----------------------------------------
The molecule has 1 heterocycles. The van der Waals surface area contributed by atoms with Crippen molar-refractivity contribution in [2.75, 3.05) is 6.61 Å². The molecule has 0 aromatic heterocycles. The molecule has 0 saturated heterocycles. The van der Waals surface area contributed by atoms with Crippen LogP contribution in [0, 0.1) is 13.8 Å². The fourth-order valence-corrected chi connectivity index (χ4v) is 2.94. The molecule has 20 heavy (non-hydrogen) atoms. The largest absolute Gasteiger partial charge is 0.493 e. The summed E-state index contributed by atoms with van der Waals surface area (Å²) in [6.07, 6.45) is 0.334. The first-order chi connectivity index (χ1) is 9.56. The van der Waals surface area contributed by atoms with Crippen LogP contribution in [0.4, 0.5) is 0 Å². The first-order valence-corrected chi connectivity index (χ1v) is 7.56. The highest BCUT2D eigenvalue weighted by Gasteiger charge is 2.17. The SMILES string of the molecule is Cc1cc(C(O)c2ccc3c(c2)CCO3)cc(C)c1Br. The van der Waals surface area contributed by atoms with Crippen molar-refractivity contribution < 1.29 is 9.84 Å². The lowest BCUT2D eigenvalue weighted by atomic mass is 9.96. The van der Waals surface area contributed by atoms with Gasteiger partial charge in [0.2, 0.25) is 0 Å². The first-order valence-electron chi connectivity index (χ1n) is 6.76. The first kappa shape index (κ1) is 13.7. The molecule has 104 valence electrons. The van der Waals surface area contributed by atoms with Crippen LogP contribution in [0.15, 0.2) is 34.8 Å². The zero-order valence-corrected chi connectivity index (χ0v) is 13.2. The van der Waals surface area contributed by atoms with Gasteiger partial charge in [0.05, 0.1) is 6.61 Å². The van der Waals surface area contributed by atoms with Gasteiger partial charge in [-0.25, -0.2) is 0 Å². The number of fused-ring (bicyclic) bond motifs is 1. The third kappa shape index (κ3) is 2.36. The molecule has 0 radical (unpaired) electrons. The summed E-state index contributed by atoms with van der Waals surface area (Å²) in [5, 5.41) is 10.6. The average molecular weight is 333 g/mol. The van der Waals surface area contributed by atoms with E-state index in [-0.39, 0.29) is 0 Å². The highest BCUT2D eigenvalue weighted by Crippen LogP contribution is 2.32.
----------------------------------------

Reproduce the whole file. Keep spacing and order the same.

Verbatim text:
The molecule has 1 heterocycles. The van der Waals surface area contributed by atoms with Crippen molar-refractivity contribution in [2.75, 3.05) is 6.61 Å². The molecule has 0 aromatic heterocycles. The molecule has 0 saturated heterocycles. The van der Waals surface area contributed by atoms with Crippen LogP contribution in [0, 0.1) is 13.8 Å². The fourth-order valence-corrected chi connectivity index (χ4v) is 2.94. The molecule has 20 heavy (non-hydrogen) atoms. The largest absolute Gasteiger partial charge is 0.493 e. The summed E-state index contributed by atoms with van der Waals surface area (Å²) in [6.07, 6.45) is 0.334. The first-order chi connectivity index (χ1) is 9.56. The van der Waals surface area contributed by atoms with Crippen LogP contribution in [0.4, 0.5) is 0 Å². The first-order valence-corrected chi connectivity index (χ1v) is 7.56. The highest BCUT2D eigenvalue weighted by Gasteiger charge is 2.17. The SMILES string of the molecule is Cc1cc(C(O)c2ccc3c(c2)CCO3)cc(C)c1Br. The van der Waals surface area contributed by atoms with Crippen molar-refractivity contribution < 1.29 is 9.84 Å². The lowest BCUT2D eigenvalue weighted by atomic mass is 9.96. The van der Waals surface area contributed by atoms with Gasteiger partial charge in [0.2, 0.25) is 0 Å². The first-order valence-electron chi connectivity index (χ1n) is 6.76. The first kappa shape index (κ1) is 13.7. The molecule has 104 valence electrons. The van der Waals surface area contributed by atoms with Crippen LogP contribution in [0.15, 0.2) is 34.8 Å². The zero-order valence-corrected chi connectivity index (χ0v) is 13.2. The van der Waals surface area contributed by atoms with Gasteiger partial charge in [0.05, 0.1) is 6.61 Å². The van der Waals surface area contributed by atoms with Gasteiger partial charge in [-0.25, -0.2) is 0 Å². The number of fused-ring (bicyclic) bond motifs is 1. The third kappa shape index (κ3) is 2.36. The molecule has 0 radical (unpaired) electrons. The summed E-state index contributed by atoms with van der Waals surface area (Å²) in [5, 5.41) is 10.6. The average molecular weight is 333 g/mol. The van der Waals surface area contributed by atoms with E-state index in [-0.39, 0.29) is 0 Å². The highest BCUT2D eigenvalue weighted by Crippen LogP contribution is 2.32.